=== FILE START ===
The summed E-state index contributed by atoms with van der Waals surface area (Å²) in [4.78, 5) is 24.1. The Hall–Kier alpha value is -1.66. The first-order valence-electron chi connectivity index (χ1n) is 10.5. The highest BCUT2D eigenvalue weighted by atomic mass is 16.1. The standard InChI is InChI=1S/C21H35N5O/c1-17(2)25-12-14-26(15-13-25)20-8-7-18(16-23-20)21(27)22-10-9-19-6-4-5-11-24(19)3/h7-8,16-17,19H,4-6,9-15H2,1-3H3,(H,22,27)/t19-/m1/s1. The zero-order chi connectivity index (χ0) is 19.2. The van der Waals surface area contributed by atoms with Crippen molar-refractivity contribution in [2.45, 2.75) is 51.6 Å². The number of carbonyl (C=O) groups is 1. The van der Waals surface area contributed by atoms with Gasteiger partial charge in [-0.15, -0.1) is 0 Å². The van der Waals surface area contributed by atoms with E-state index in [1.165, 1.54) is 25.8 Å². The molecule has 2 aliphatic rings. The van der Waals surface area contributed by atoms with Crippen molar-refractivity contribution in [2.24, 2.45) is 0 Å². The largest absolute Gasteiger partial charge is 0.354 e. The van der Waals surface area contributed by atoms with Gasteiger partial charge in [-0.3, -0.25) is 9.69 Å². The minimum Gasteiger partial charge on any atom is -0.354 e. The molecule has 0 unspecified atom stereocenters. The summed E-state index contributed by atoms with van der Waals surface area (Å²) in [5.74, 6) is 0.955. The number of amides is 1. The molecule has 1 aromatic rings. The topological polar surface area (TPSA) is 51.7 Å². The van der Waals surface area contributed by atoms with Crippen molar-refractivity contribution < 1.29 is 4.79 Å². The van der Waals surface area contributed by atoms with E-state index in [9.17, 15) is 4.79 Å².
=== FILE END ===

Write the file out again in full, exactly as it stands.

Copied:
The summed E-state index contributed by atoms with van der Waals surface area (Å²) in [4.78, 5) is 24.1. The Hall–Kier alpha value is -1.66. The first-order valence-electron chi connectivity index (χ1n) is 10.5. The highest BCUT2D eigenvalue weighted by atomic mass is 16.1. The standard InChI is InChI=1S/C21H35N5O/c1-17(2)25-12-14-26(15-13-25)20-8-7-18(16-23-20)21(27)22-10-9-19-6-4-5-11-24(19)3/h7-8,16-17,19H,4-6,9-15H2,1-3H3,(H,22,27)/t19-/m1/s1. The zero-order chi connectivity index (χ0) is 19.2. The van der Waals surface area contributed by atoms with Crippen molar-refractivity contribution in [2.45, 2.75) is 51.6 Å². The number of carbonyl (C=O) groups is 1. The van der Waals surface area contributed by atoms with Gasteiger partial charge in [-0.15, -0.1) is 0 Å². The van der Waals surface area contributed by atoms with E-state index in [1.165, 1.54) is 25.8 Å². The molecule has 2 aliphatic rings. The van der Waals surface area contributed by atoms with Crippen molar-refractivity contribution in [2.24, 2.45) is 0 Å². The largest absolute Gasteiger partial charge is 0.354 e. The van der Waals surface area contributed by atoms with Gasteiger partial charge in [-0.3, -0.25) is 9.69 Å². The minimum Gasteiger partial charge on any atom is -0.354 e. The molecule has 0 unspecified atom stereocenters. The summed E-state index contributed by atoms with van der Waals surface area (Å²) in [5.74, 6) is 0.955. The number of amides is 1. The molecule has 1 aromatic rings. The topological polar surface area (TPSA) is 51.7 Å². The van der Waals surface area contributed by atoms with Crippen molar-refractivity contribution < 1.29 is 4.79 Å². The van der Waals surface area contributed by atoms with E-state index in [9.17, 15) is 4.79 Å².